But, in a mid-September meeting with my principal, I did expound upon my concerns and informed him of studies that demonstrated how masks could not prevent infection from an aerosolized respiratory pathogen. I also informed him of the scientific literature that detailed the psychological and physiological harms that would inevitably arise – especially in children – if forced to wear a mask day in and day out for hours on end. He said he found my perspective interesting. But I knew that he could not suspend his belief in what the health authorities advised for long enough to truly investigate the matter for himself or to think critically about the motives behind the messaging.
Nevertheless, in October, after the cruel manner in which my school handled the mask mandate with an eighth-grade girl with Obsessive Compulsive Disorder, I felt compelled to raise my voice a bit louder.
I could hardly believe the inhumanity of the school’s approach to this girl’s nascent mental health issue, which seemed to stem directly from the Covid measures that she and all young people had to contend with since March 2020. This student could not tolerate wearing a mask, because it seriously triggered her anxiety. Remarkably, my school informed the faculty and staff in an email that this particular maskless student would remain isolated from others until a therapist conditioned her to tolerate wearing a mask for extended periods of time. She did not receive an exemption from the mask requirement even though it provoked her OCD; instead, the school ostracized her, making sure she remained “distanced” from her classmates, like a leper, until she could rewear the symbol of the Covid Cult. I wrote a lengthy email to my principal concerning the malicious manner in which they handled this situation. This further showed my ire towards the Covid psychotics running the place.
At my previous school, during the first school year of Covid containment, students ate outside – weather permitting – in the fall and spring. If it rained, they came inside. During the cold winter months, they ate indoors and in their classrooms. They could talk while they ate; they got up and moved around. Nobody thought anything of it. But at my current school, kids ate outside in frigid temperatures, off of the cold concrete or steel bleachers, during the winter. On windy days, food blew off trays, leaving stomachs half full. However, if raining or snowing heavily, students came indoors and ate in their classrooms, but they were not permitted to speak. The administration told teachers to enforce this policy. They believe that perfectly healthy children can spread a killer virus. I could hardly wrap my head around this lunacy, especially since at my last school, Covid containment did not go to such an extreme.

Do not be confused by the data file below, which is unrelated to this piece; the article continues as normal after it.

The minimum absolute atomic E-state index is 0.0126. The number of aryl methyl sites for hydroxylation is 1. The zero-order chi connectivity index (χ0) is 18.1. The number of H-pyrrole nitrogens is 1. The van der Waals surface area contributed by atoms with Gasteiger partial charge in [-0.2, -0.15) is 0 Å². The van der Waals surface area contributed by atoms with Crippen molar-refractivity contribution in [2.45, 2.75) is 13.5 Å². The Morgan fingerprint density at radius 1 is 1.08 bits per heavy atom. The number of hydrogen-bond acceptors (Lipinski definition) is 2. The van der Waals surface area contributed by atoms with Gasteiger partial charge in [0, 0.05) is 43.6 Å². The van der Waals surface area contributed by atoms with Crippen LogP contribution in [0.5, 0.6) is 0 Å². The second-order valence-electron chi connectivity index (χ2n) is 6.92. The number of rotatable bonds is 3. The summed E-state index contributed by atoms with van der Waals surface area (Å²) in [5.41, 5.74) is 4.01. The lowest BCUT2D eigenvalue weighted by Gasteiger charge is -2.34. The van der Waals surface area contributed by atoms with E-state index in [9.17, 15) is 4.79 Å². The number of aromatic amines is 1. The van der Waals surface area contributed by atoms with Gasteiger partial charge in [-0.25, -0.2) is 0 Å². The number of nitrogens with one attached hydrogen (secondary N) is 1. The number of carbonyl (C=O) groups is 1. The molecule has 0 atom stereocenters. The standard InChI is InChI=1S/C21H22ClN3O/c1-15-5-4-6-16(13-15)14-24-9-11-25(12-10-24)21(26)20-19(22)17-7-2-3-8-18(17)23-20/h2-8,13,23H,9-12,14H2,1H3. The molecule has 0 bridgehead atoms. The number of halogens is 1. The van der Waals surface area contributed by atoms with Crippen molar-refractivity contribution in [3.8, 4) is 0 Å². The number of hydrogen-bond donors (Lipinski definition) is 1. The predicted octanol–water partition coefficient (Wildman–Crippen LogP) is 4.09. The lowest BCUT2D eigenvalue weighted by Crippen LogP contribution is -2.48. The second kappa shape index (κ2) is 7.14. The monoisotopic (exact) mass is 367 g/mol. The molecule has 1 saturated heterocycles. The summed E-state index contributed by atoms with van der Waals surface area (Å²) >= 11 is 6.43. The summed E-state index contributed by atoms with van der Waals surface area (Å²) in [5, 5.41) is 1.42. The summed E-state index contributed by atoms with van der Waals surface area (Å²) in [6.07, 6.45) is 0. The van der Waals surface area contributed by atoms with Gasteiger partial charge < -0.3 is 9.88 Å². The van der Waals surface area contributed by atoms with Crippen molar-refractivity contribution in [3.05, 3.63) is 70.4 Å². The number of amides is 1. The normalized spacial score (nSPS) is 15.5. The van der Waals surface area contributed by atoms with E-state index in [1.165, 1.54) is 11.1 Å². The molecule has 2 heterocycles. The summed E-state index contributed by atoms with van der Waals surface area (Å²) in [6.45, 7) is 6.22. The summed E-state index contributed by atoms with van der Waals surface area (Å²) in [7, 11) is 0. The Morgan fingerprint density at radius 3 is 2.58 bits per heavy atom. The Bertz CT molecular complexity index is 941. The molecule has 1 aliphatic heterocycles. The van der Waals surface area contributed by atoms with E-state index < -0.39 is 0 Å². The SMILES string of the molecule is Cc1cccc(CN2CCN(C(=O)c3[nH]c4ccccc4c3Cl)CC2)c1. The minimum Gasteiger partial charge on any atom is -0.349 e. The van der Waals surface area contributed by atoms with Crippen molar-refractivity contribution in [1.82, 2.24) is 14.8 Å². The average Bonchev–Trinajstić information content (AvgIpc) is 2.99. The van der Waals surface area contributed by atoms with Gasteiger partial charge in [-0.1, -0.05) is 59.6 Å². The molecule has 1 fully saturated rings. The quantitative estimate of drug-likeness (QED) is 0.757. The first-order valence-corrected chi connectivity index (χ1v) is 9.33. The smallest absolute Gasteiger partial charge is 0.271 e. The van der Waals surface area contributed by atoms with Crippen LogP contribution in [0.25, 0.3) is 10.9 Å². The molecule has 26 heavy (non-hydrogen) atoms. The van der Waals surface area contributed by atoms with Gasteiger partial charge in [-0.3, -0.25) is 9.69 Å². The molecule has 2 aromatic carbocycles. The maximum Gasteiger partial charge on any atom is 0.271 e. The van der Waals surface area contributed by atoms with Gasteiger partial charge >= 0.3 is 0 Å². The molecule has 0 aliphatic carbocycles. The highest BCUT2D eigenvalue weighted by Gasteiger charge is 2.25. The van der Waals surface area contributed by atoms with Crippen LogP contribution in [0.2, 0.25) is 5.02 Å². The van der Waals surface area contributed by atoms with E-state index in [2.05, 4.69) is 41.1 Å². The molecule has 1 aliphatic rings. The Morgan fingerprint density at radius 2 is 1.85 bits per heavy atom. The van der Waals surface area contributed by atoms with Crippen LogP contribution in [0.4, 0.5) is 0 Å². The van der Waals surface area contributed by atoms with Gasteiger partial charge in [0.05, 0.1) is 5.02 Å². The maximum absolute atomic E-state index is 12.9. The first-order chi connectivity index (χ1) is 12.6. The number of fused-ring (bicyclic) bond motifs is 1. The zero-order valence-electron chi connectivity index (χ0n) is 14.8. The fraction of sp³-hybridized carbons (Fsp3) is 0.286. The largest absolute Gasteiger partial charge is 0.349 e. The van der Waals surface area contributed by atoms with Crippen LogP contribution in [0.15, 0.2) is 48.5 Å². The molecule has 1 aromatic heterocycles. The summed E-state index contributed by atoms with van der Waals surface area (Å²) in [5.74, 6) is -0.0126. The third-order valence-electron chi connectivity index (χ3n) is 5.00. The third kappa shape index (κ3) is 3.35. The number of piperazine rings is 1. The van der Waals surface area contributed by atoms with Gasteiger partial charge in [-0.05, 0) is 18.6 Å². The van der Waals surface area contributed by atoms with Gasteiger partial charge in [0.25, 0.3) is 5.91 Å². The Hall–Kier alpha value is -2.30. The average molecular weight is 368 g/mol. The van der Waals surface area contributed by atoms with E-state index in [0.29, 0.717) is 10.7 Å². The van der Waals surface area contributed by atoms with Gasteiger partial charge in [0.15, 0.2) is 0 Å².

I never once enforced the silent when unmasked and indoors rule; I always allowed the students to talk when eating inside the building, and I even explained to them that the administration’s policies did not contain an iota of scientific legitimacy.
A parent informed me in an email that her daughter’s struggle to eat outside in the cold, her oldest child especially, because of a medical condition that causes her pain in her hand when in near freezing or subfreezing temperatures. She said that her children often do not eat at school, but wait until their car ride home to eat. Moreover, she informed me that other parents also did not agree with the outdoor lunch policy. I told her that I would advocate for the kids and try to restore some sanity to their lunchtime.
I then got summoned to the principal’s office, where my principal condemned me for speaking against the outdoor lunch policy, and told me never to speak again to any parent about the Covid protocols. Still, to this day, my school has the kids mostly eating outdoors, because some students still mask when indoors. They don’t want those students eating and talking around their peers when inside, as if the students who choose not to mask pose a threat to the masker’s health. My school, as well as many other schools, encourage pathological behavior and neurotic hypochondria.
Besides, my school held on to the mandate for over two months after the Supreme Court in my state ruled the governor’s school mask edict invalid. Many schools in my area then immediately went mask optional; some districts held onto their mandate for another month or so. My school needed to prove to the greater area its complete scientific illiteracy and commitment to normalized child abuse by keeping the mask mandate for longer than everyone else.